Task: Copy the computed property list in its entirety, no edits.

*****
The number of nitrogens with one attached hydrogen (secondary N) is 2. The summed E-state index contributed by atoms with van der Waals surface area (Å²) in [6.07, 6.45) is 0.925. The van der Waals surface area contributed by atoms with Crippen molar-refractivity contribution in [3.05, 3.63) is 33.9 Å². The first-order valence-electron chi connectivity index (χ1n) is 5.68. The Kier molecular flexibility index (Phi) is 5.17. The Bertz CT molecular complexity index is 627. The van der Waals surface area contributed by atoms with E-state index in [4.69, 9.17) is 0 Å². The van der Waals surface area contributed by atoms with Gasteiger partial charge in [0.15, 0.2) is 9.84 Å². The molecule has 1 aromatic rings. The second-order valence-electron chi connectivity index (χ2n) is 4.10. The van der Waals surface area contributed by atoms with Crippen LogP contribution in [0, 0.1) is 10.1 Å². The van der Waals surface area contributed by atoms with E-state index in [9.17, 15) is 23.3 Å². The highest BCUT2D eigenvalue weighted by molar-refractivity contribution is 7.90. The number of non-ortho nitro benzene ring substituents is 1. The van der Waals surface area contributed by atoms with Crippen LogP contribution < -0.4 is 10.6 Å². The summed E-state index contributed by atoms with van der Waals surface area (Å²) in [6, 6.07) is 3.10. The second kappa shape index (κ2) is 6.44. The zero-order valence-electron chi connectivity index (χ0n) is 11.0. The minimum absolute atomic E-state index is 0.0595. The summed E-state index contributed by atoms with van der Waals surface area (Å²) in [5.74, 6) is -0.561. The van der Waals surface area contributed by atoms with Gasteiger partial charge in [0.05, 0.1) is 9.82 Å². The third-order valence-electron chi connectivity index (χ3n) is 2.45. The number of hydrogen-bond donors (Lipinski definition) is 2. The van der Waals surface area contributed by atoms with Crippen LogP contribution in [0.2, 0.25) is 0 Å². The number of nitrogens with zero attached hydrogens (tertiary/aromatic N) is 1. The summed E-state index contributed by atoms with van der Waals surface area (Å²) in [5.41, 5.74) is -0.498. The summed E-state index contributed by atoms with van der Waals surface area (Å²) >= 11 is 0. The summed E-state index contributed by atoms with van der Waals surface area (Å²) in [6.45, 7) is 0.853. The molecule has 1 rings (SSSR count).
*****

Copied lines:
The number of nitrogens with one attached hydrogen (secondary N) is 2. The summed E-state index contributed by atoms with van der Waals surface area (Å²) in [6.07, 6.45) is 0.925. The van der Waals surface area contributed by atoms with Crippen molar-refractivity contribution in [3.05, 3.63) is 33.9 Å². The first-order valence-electron chi connectivity index (χ1n) is 5.68. The Kier molecular flexibility index (Phi) is 5.17. The Bertz CT molecular complexity index is 627. The van der Waals surface area contributed by atoms with E-state index in [4.69, 9.17) is 0 Å². The van der Waals surface area contributed by atoms with Gasteiger partial charge in [0.15, 0.2) is 9.84 Å². The molecule has 1 aromatic rings. The second-order valence-electron chi connectivity index (χ2n) is 4.10. The van der Waals surface area contributed by atoms with Crippen LogP contribution in [0, 0.1) is 10.1 Å². The van der Waals surface area contributed by atoms with E-state index in [9.17, 15) is 23.3 Å². The highest BCUT2D eigenvalue weighted by molar-refractivity contribution is 7.90. The number of non-ortho nitro benzene ring substituents is 1. The van der Waals surface area contributed by atoms with Crippen LogP contribution < -0.4 is 10.6 Å². The summed E-state index contributed by atoms with van der Waals surface area (Å²) in [6, 6.07) is 3.10. The second kappa shape index (κ2) is 6.44. The zero-order valence-electron chi connectivity index (χ0n) is 11.0. The minimum absolute atomic E-state index is 0.0595. The summed E-state index contributed by atoms with van der Waals surface area (Å²) in [5.74, 6) is -0.561. The van der Waals surface area contributed by atoms with Gasteiger partial charge in [0.05, 0.1) is 9.82 Å². The third-order valence-electron chi connectivity index (χ3n) is 2.45. The number of hydrogen-bond donors (Lipinski definition) is 2. The van der Waals surface area contributed by atoms with Crippen LogP contribution in [0.2, 0.25) is 0 Å². The number of nitrogens with zero attached hydrogens (tertiary/aromatic N) is 1. The summed E-state index contributed by atoms with van der Waals surface area (Å²) in [5.41, 5.74) is -0.498. The summed E-state index contributed by atoms with van der Waals surface area (Å²) >= 11 is 0. The summed E-state index contributed by atoms with van der Waals surface area (Å²) in [6.45, 7) is 0.853. The molecule has 1 rings (SSSR count).